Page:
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Why I would never join a series A startup

Why I would never join a series A startup

Why you won't find me joining a series A startup

The dream is alive: find a young, promising startup, put in four years of hard work, and end up a deca-millionaire. It sounds nice, unfortunately it's an incredibly unlikely scenario. Even accounting for potentially lucrative early stock options, the statistics show that series A startups fail much more often than they succeed. In my opinion, later stage startups are a much better balance of risk and reward, with a similar depth of experience and culture that people are looking for at startups. 

The myth of the series A success

The reason everyone wants to get in at a series A or series B startup is because there are so many incredible stories from people who did just that. My personal favorite early startup employee story is Doug Edward's "I'm Feeling Lucky", which documents his experience as Google employee #59 (stock options and all). To make a 150 page book short, he makes decamillions in 4 years off of his stock options, and witnesses technology history in the making to boot.

There are so many stories like this that it seems normal, it seems common... so common you find yourself wondering what you're doing working at any place besides a small startup. The problem is that these early stage success stories AREN'T normal... in fact they aren't even really common. 

Don't believe me? Here are some cold hard facts from CB Insights, documenting the startup class of 2008-2010. Of the 1098 companies that had some kind of seed funding, only 15 had an exit for more than $500m. That's barely 1%. Of those that reached series A (500~), only 307 made it to Series B. Take a look at the funnel below for more info:

joining a startup after series a

The most important information in this graphic is the 70% number in the bottom left hand corner. 70% of the 1000 companies that were seed funded in the 2008-2010 timeframe had no exit. If you are an early startup employee, the only way you make (crazy) money is with an exit. What's even worse, if you look at the exit numbers you can see that for most companies, the exit figures are very small, in the $50-$100m range.

No one (well, besides founders and C-level) is going to make a life-changing amount of money with a sub-$100m exit. Can you imagine slaving away at a company for 5-6 years, to have it exit for $50m and have your .5% only be worth $250,000 (total, BEFORE tax).

That sounds like a lot of money, but when Google and AWS are hiring tens of thousands of people who make $100k per year in stock alone, it's not much at all. The opportunity cost and risk of working at a series A startup is way too high when the risk-free option (Google, AWS, etc) is paying so well. 

When is a good time to join a startup?

So... if I am so smart and I have this figured out so well, when would I join a startup? As you would imagine, this isn't an exact science, but I do have some ballpark figures to guide my own judgement. 

What's clear from the graphic above is that later stage startups are much more likely to have a successful exit at significant valuation. If you look at the Series D (5th round including seed) numbers above, you can see that there was a total class of 60 companies. Of those companies, 10 went on to reach Unicorn status, and 7 exited before raising a Series E. This means that there was a ~28% success rate (financially) for those who joined those Series D companies. Of course, for the Series E the numbers were even more impressive with 50% of the class ending up in the Unicorn group.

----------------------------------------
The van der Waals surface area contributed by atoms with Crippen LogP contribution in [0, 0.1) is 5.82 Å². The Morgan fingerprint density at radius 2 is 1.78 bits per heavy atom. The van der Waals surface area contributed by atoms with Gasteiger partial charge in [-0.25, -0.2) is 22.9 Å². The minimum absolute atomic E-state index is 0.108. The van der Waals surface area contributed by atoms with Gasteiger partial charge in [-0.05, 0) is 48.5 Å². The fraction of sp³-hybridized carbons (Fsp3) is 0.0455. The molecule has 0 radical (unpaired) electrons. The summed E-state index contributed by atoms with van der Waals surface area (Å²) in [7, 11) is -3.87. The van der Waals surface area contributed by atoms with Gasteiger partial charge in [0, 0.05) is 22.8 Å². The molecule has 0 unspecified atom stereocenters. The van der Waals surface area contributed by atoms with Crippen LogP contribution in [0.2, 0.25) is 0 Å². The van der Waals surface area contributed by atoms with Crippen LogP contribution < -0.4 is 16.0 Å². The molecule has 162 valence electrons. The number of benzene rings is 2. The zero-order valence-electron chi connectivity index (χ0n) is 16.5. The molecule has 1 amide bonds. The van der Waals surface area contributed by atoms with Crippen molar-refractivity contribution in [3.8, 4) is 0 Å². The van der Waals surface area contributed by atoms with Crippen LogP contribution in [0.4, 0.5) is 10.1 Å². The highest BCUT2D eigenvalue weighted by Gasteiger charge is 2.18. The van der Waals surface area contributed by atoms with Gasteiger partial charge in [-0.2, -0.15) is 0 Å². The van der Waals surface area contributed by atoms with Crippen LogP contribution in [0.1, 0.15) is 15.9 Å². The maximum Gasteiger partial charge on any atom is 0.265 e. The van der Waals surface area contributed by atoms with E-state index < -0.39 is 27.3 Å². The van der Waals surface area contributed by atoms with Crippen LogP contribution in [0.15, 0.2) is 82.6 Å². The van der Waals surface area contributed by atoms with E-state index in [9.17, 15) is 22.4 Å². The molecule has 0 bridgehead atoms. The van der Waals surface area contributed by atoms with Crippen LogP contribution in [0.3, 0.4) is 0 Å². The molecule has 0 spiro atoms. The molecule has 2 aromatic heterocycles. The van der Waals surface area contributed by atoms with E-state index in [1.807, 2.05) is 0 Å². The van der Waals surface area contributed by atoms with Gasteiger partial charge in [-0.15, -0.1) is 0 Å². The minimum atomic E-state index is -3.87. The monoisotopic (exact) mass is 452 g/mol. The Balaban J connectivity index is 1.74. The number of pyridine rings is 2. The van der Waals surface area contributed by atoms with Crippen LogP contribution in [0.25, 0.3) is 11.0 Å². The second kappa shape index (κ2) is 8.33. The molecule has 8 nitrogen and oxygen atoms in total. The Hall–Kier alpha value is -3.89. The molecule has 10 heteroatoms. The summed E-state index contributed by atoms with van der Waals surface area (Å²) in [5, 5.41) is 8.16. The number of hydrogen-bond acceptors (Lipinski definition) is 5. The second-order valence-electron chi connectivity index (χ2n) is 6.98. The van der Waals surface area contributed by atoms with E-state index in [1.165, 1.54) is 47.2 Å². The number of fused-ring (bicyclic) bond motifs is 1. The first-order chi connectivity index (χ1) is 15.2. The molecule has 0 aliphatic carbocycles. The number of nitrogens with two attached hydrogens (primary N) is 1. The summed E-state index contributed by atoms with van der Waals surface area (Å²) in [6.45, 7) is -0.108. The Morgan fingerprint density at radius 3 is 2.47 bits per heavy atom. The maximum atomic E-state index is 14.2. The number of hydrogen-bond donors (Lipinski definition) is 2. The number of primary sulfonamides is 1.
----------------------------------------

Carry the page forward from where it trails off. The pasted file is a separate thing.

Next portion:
The other thing that is important to remember about the visualization you see above is that the valuation at exit for the A, B, and C round companies would probably be much lower on average than the D and E round companies, making it even less attractive to work at these companies. 

To summarize all of this, in my opinion the best time to join a startup is right before they raise their Series D round. Right off the bat, you have 50% better chances of securing a profitable exit than if you join a Series C or below. 

A real life example to back up my statistics: Uber

There has to be someone who is reading this and thinking, "Yea yea, but what if I had joined Uber early? Wouldn't I miss my meal ticket by joining so late." First of all, as I already established, the chances of any series A or series B company ending up a Unicorn are in the 2-3% range... so it's highly doubtful that anyone would get lucky enough to find the next Uber

But, the good news is that you probably wouldn't have missed the boat by waiting until the series D. Uber raised $1.7b in 2014 for their series D at a $17b valuation. Currently, they are valued around $60b, meaning that the value of the initial stock grant would have grown over 300%. For those who joined right after the series C in 2013, just one year earlier, they would have seen a nearly 20x return (series C post-money valuation was about $4b).

To summarize...

It's almost impossible to tell what the next game changer will look like. That's why the VC game is so tough, and why it rarely makes sense to join a series A or series B startup unless you get in as a founder. In order to have a better chance of turning your startup equity into real, non-Monopoly money, the best time to join is around the series C or series D time range... in fact right before the series D may be the best spot of all. 

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